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Antimicrobial Stewardship: A Review

Louie, Ted MD, FACP

Infectious Diseases in Clinical Practice:
doi: 10.1097/IPC.0b013e3182349ca5
Review Articles
Abstract

Antimicrobial stewardship (AS) is a program that oversees institutional antimicrobial use and can include restriction of antibiotics, subsequent de-escalation after culture results are back, optimization of dosing, and minimization of toxicity. The concept of AS is supported by many organizations, including Infectious Diseases Society of America, Society for Healthcare Epidemiology of America, and the Centers for Disease Control. The potential benefits include significant cost savings, decrease in the rate of resistance, lower incidence of Clostridium difficile-associated diarrhea, and shorter hospital length of stay. Typically, an AS committee will include an infectious disease physician, pharmacist, and informatics specialist and will need close relationships with the microbiology lab and infection control. To be successful, the hospital administration must be supportive, and community physicians must buy into the concept. Besides antibiotic restriction and de-escalation after culture results are back, potential areas for cost savings include: surgical prophylaxis, limiting the course of antibiotics in ventilator-associated pneumonia, dosing aminoglycosides properly, eliminating redundant antibiotics, and changing from intravenous to oral agents in a timely manner. Newer diagnostic methods such as polymerase chain reaction to quickly characterize gram positive cocci, can also be used to optimize antibiotic use. Computer systems have a promising role in AS.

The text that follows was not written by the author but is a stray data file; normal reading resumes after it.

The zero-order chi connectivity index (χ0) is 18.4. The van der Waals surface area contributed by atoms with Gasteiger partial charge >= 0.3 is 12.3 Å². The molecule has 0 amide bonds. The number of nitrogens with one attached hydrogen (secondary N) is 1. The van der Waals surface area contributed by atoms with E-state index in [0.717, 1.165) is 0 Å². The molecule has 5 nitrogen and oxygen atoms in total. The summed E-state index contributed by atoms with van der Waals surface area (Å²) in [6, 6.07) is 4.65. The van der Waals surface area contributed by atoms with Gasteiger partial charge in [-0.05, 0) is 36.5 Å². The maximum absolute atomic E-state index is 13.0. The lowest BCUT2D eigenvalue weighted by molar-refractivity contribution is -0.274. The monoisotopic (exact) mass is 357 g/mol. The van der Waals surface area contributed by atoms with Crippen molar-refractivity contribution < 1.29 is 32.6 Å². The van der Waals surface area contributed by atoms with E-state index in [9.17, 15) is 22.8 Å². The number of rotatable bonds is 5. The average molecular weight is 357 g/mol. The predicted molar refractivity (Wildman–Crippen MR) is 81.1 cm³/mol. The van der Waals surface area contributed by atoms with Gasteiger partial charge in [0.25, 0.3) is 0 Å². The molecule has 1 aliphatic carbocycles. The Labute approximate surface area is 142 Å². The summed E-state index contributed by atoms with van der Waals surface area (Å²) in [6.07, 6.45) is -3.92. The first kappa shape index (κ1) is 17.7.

In Brief

Antimicrobial stewardship (AS) is a program that oversees institutional antimicrobial use, and can include restriction of antibiotics, subsequent de-escalation after culture results are back, optimization of dosing, and minimization of toxicity. Antimicrobial stewardship can decrease cost and rates of resistance.

Author Information

From the Department of Medicine, Robert Wood Johnson University Hospital; and Department of Medicine, St. Peter's University Hospital, New Brunswick, NJ.

Correspondence to: Ted Louie MD, FACP, 579A Cranbury Rd, East Brunswick, NJ 08816. E-mail: tlouie88@gmail.com.

The author has no funding or conflicts of interest to disclose.

© 2011 Lippincott Williams & Wilkins, Inc.